The Present

A friend emailed me the story below, and I would like to share it with all of you.

Two men, both seriously ill, occupied the same hospital room.

One man was allowed to sit up in his bed for an hour each afternoon to help drain the fluid from his lungs.
His bed was next to the room ‘ s only window.

The other man had to spend all his time flat on his back.

The men talked for hours on end.
They spoke of their wives and families, their homes, their jobs, their involvement in the military service, where they had been on vacation.

Every afternoon, when the man in the bed by the window could sit up, he would pass the time by describing to his roommate all the things he could see outside the window.

The man in the other bed began to live for those one hour periods where his world would be broadened and enlivened by all the activity and color of the world outside.

The window overlooked a park with a lovely lake.
Ducks and swans played on the water while children sailed their model boats. Young lovers walked arm in arm amidst flowers of every color and a fine view of the city skyline could be seen in the distance.

As the man by the window described all this in exquisite details, the man on the other side of the room would close his eyes and imagine this picturesque scene.

One warm afternoon, the man by the window described a parade passing by.

Although the other man could not hear the band – he could see it in his mind ‘ s eye as the gentleman by the window portrayed it with descriptive words.

Days, weeks and months passed.

One morning, the day nurse arrived to bring water for their baths only to find the lifeless body of the man by the window, who had died peacefully in his sleep.
She was saddened and called the hospital attendants to take the body away.

As soon as it seemed appropriate, the other man asked if he could be moved next to the window.. The nurse was happy to make the switch, and after making sure he was comfortable, she left him alone.

Slowly, painfully, he propped himself up on one elbow to take his first look at the real world outside.
He strained to slowly turn to look out the window besides the bed.

It faced a blank wall.

The man asked the nurse what could have compelled his deceased roommate who had described such wonderful things outside this window.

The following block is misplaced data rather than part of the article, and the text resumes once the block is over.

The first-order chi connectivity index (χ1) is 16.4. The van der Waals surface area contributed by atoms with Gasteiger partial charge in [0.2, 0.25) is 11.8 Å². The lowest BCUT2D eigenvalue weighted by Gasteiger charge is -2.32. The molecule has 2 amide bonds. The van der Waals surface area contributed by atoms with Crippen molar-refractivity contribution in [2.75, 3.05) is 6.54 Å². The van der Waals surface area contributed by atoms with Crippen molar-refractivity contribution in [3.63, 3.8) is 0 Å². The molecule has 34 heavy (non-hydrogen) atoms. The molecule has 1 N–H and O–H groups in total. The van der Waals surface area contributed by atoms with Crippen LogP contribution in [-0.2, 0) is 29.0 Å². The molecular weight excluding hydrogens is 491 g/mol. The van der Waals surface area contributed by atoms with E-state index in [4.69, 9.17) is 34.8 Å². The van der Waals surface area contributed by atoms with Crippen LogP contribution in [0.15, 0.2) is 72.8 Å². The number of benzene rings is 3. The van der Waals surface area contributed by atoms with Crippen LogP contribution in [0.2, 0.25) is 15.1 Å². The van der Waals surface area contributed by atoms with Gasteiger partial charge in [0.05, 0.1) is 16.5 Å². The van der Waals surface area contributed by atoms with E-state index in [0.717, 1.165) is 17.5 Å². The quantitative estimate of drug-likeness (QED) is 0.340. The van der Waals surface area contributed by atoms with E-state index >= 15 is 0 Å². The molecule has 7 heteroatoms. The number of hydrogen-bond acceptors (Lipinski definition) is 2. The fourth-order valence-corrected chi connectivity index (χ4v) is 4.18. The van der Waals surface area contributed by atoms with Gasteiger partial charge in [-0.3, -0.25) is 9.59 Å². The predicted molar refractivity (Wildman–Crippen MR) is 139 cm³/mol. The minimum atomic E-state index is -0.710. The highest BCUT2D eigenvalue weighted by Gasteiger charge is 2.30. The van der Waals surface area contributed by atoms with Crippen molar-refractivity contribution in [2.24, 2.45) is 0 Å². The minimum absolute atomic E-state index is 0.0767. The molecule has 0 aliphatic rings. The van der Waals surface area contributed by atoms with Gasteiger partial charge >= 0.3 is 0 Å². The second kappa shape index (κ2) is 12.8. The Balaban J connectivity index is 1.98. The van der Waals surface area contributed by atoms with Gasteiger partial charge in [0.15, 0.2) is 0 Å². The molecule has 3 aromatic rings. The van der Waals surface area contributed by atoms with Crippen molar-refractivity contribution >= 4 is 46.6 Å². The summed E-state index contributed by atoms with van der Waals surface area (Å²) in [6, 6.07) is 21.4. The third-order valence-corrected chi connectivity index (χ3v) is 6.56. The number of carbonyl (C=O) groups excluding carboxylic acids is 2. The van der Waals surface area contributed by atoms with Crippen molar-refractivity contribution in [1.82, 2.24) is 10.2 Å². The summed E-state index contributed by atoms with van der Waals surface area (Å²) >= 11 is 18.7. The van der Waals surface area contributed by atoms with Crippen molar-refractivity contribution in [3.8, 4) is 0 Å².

The nurse responded that the man was blind and could not even see the wall.

She said, ‘Perhaps he just wanted to encourage you.’


There is tremendous happiness in making others happy, despite our own situations.

Shared grief is half the sorrow, but happiness when shared, is doubled.

If you want to feel rich, just count all the things you have that money can ‘ t buy.

‘Today is a gift, that is why it is called The Present .’


Cleffairy: Too bad these days, people take pleasure in making other people’s life miserable…


  1. warrior2 says:

    Clef, a wonderful story. Thanks.

    Help if we can and able yes! Make life a wonderful experience for all.

    I sent my daughter back to the UKM last Sunday and after dropping her off at her kolej, I drove away. 5oo meters later, I saw this chinese familly of 3 walking and I guessed they were going to the busstop. I saw them earlier when they were leaving the kolej.

    I stopped near them and asked if they wanted a lift. They gladly accepted. There is the father, the mother (both 50s) and the daughter , a first year student. Apparently, the orientation week was over and that the daughter missed home and familly so much that the parents came to pick her up and go back to Melaka for a night stay home.

    The father asked whether I could send them to the commuter station at the sg besi area (near the Mines). Although it was a deviation to where I was heading, I told them I didnt mind and was happy to send them. We talked about familly stuffs and i got to know that when they arrived at the same commuter station earlier from Seremban (they took a bus to seremban and the commuter from seremban), they asked around for the way to UKM and they happened to asked a UKM senior who happened to be on his way back to the UKM and had left his car at the station when he went somewhere earlier. He asked them to join him.